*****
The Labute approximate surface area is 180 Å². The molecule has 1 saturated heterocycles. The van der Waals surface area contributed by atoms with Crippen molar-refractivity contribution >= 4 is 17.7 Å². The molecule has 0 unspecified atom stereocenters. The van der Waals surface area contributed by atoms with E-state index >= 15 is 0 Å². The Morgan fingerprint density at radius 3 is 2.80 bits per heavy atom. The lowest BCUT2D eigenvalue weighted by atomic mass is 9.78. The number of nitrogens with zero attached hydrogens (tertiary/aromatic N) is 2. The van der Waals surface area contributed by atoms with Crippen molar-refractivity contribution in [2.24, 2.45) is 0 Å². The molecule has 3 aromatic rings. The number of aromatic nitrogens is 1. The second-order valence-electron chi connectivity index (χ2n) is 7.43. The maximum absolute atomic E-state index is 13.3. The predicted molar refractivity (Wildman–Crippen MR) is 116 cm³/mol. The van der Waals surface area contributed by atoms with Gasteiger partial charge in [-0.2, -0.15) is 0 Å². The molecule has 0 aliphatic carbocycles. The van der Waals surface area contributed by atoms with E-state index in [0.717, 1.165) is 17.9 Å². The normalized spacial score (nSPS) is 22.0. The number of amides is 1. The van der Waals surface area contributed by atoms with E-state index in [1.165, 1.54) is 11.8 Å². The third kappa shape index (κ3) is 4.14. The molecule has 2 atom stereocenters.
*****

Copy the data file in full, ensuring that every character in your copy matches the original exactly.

The Labute approximate surface area is 180 Å². The molecule has 1 saturated heterocycles. The van der Waals surface area contributed by atoms with Crippen molar-refractivity contribution >= 4 is 17.7 Å². The molecule has 0 unspecified atom stereocenters. The van der Waals surface area contributed by atoms with E-state index >= 15 is 0 Å². The Morgan fingerprint density at radius 3 is 2.80 bits per heavy atom. The lowest BCUT2D eigenvalue weighted by atomic mass is 9.78. The number of nitrogens with zero attached hydrogens (tertiary/aromatic N) is 2. The van der Waals surface area contributed by atoms with Crippen molar-refractivity contribution in [2.24, 2.45) is 0 Å². The molecule has 3 aromatic rings. The number of aromatic nitrogens is 1. The second-order valence-electron chi connectivity index (χ2n) is 7.43. The maximum absolute atomic E-state index is 13.3. The predicted molar refractivity (Wildman–Crippen MR) is 116 cm³/mol. The van der Waals surface area contributed by atoms with Gasteiger partial charge in [-0.2, -0.15) is 0 Å². The molecule has 0 aliphatic carbocycles. The van der Waals surface area contributed by atoms with E-state index in [0.717, 1.165) is 17.9 Å². The normalized spacial score (nSPS) is 22.0. The number of amides is 1. The van der Waals surface area contributed by atoms with E-state index in [1.165, 1.54) is 11.8 Å². The third kappa shape index (κ3) is 4.14. The molecule has 2 atom stereocenters.